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roddy    3,564
roddy
Apparently this is quite common in China, sell something and only tell the price afterwards.

Not in the sense of 'don't tell them the price so you can cheat them later', no. That's very rare indeed. It's not uncommon to not ask the price of something very cheap - a bowl of noodles / a pedicab ride - but that's because it's understood there will be a reasonable, cheap price, and any attempt to ask for anything else will cause problems.

My assumption is that I will not be scammed, or scammed much less, If I am outside the tourist zone (wanfujing to Forbidden city/Tiananmen). Agree/Disagree?

Agree. I go about my daily life quite happily, and the only strangers who approach me are very rare (and genuine) English students, and the odd beggar. Both can be given the body swerve very easily.

On begging, keep an eye out for the ones who work in small groups and pretend to not be beggars - they usually start with 'Can you tell us how to get to Pingguoyuan?' or 'We're really hungry, is there anywhere we can get a bowl of noodles near here' and then follow up with 'Ah, well actually we haven't got any money for the bus / noodle shop, I don't suppose you could . . .'

Oh, and you also get the odd laptop / watch / camera seller. I'm not sure if those are genuine stolen goods merchants, a bait and switch scam, or what, but I dodge them anyway. And nor have I seen any around for ages.

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yingguoguy    9
yingguoguy

Not a scam as such, but when I was travelling, just out of curiosity, I went into an upmarket antiques shop in Suzhou where everything was priced at 10,000 yuan or above. I don't know how much was because I looked like a poor backpacker and how much was because of my rudimentary Chinese, but immediately after saying “你好" and “我看一看" I was offered a blanket 90% off anything in the store. I left immediately.

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HashiriKata    14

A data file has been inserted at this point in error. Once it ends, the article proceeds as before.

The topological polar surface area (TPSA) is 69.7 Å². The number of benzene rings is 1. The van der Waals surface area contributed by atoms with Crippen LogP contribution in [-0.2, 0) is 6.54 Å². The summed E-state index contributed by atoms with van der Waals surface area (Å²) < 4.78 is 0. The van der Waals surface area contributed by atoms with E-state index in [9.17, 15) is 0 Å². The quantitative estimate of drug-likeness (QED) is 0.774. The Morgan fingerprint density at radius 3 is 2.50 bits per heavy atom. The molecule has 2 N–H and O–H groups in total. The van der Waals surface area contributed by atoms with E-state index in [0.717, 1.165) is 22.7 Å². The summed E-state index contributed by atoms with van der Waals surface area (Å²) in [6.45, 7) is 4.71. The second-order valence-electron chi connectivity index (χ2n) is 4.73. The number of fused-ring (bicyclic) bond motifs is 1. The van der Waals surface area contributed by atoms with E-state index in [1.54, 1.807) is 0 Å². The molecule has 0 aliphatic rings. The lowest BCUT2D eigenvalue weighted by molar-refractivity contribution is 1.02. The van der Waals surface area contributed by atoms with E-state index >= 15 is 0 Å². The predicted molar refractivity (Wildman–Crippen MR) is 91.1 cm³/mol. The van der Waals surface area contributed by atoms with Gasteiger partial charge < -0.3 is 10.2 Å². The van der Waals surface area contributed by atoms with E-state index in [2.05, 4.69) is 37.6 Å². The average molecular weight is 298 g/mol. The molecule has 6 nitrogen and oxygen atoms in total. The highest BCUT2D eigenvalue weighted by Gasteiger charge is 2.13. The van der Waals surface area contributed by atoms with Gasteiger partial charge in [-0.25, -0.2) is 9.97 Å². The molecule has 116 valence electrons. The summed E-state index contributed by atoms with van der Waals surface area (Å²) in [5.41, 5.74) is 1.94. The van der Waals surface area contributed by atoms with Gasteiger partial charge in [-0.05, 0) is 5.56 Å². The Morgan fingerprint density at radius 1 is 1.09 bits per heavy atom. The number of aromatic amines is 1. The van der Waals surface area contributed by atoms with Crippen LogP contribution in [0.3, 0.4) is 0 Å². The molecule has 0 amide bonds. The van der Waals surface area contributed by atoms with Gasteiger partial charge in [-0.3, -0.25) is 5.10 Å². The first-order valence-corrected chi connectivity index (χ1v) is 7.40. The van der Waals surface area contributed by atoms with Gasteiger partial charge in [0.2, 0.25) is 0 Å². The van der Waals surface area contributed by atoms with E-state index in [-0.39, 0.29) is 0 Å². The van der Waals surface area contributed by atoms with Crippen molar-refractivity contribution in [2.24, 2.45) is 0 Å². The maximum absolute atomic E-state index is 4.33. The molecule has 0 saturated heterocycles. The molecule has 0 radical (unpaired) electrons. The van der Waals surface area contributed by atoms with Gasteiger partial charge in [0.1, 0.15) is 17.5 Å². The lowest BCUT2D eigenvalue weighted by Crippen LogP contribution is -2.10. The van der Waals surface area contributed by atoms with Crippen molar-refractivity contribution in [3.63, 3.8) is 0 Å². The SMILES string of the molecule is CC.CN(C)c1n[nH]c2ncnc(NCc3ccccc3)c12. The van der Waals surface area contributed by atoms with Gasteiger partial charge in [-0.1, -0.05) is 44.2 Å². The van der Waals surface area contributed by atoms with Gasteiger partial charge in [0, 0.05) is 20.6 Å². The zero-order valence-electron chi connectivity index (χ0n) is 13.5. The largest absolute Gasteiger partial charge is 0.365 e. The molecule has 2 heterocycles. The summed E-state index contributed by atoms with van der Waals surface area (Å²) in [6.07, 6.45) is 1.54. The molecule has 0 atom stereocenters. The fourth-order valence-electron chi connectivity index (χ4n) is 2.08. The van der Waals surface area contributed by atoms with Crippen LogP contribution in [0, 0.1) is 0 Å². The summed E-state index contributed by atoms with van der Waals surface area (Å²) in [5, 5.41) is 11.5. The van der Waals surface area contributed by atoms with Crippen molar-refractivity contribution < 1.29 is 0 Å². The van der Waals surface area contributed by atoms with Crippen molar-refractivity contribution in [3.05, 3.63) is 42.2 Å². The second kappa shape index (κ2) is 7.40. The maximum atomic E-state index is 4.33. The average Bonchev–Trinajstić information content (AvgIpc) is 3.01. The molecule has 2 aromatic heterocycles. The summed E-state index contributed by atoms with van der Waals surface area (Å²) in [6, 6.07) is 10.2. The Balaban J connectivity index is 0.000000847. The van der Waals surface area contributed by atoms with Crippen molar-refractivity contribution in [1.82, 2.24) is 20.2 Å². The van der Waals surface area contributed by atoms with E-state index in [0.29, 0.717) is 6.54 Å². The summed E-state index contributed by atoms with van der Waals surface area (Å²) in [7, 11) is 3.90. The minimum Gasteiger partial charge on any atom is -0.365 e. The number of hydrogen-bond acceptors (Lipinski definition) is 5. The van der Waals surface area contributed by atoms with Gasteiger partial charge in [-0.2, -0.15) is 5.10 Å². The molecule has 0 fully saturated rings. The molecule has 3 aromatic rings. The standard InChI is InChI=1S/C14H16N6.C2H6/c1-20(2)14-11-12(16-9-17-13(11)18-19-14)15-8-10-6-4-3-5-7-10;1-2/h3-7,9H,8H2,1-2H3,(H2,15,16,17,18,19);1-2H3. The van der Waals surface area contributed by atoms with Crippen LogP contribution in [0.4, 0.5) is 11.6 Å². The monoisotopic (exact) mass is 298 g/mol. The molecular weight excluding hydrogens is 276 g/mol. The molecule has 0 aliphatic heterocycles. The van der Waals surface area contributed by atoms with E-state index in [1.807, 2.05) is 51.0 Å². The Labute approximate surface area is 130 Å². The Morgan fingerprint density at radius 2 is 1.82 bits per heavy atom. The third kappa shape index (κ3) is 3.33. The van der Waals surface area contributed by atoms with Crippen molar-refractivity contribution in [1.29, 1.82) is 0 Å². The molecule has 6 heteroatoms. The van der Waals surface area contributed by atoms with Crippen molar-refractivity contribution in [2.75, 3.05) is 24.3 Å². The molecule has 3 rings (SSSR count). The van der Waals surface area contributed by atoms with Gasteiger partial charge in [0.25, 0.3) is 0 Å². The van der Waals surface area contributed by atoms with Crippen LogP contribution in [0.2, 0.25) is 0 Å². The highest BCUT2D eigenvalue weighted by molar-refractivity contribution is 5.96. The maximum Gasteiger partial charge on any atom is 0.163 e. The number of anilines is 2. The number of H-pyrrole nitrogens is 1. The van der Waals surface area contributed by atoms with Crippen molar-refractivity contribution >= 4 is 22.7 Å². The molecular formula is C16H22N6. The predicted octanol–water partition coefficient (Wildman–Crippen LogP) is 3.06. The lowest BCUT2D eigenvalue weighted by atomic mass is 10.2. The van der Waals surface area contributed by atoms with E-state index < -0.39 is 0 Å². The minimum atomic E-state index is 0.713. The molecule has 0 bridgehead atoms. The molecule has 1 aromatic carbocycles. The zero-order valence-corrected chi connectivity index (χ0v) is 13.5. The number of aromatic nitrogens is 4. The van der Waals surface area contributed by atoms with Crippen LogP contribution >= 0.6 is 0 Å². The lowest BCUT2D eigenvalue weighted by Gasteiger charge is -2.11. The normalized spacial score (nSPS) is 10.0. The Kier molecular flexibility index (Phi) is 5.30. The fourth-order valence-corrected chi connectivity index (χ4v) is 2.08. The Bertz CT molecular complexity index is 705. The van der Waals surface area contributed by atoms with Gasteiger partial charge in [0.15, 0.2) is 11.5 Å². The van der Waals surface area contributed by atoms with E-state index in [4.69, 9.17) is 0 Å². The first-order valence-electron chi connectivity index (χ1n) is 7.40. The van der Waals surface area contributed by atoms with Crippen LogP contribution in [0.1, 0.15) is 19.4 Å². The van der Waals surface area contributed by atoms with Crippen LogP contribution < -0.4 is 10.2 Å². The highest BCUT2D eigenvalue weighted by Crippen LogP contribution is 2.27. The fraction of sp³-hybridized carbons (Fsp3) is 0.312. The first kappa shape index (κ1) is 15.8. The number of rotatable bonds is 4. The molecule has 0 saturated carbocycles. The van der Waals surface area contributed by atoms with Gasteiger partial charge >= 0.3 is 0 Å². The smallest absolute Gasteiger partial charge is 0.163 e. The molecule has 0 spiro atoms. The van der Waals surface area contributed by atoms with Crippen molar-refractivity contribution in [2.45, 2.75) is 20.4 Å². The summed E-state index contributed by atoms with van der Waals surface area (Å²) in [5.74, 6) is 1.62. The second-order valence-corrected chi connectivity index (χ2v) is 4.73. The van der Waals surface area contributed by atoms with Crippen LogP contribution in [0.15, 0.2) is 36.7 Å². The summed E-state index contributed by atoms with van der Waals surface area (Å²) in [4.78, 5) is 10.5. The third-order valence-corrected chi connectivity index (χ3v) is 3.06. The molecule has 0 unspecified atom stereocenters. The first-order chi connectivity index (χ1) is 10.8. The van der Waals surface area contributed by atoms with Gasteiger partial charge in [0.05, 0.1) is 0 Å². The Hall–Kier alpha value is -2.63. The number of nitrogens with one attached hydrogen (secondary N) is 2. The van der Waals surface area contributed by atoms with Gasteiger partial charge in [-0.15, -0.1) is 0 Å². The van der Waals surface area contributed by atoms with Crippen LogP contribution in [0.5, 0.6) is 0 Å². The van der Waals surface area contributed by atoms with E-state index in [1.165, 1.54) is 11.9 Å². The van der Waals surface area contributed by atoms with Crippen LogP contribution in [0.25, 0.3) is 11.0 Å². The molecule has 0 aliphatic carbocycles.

HashiriKata
some people invited us for tea, brought us into a tea house, and almost started pouring the tea. They had seemed so friendly, we assumed we were being invited, but then found out we were supposed to pay.
During my short Beijing visit, I was also invited to try some nice green tea (jinglongcha?) at two different nice places attended by nice & well trained young ladies. What was the catch? Nothing, they just want to introduce you to some expensive nice tea with the hope that you would buy some after trying it. I didn't even experience any pressure into buying.

(PS: You'd know that you're in one of these kinds of shops if you see shelves of lots of small jars of tea and expensive-looking, traditional Chinese ceramic teasets on display :mrgreen: )

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Ferno    10
Ferno
Let's just say that a girl leads you past an alley with the pretext to introduce you to her family, who of course doesn't live there at all. Then someone else simply mugs you. Not much you could have done there. If you find a nice Chinese friend, you cannot insist on staying in well lit open public places for ever. Some time you have to actually start trusting him/her, or accept a boring life. It is not easy to choose when to start trusting someone, and even clever people will make mistakes.

hmm

how much leeway do foreigners have when it comes to the law in China? do they have any at all? (ie if you get into a fight, etc..) I'm pretty sure that in places like ie Mexico police will treat the locals much worse than a tourist because Mexico's economy survives partly on tourism. China doesn't have any foreign tourism industry to speak of, but would they cut a foreigner some slack if only to avoid any bad publicity?

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skylee    1,903
skylee
China doesn't have any foreign tourism industry to speak of

What do you mean?

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adrianlondon    62
adrianlondon

On my first day in Beijing, my first time to China, I got "scammed" like this. I got chatting with two Chinese girls who said they were English teachers. We went for tea.

I had really lovely tea (I've always been in to Chinese tea so like to think I know good from bad), we chatted lots about all sorts of things. As it was my first trip to China I had a lot to learn. The girls were really friendly, happy to chat about everything, and taught me a lot. The tea ceremony itself was great fun, too. I didn't buy any tea to take home (I went to the fake TenRen shop for that) and ended up paying just udner £40 for the thee of us. I thought it was great value for money and I did enjoy their company.

I'm sure everyone made a healthy financial profit from my £40, but I consider it money well spent. Can't go up to someone in Caffe Nero in central London and have all that company and coffee for £40 :-)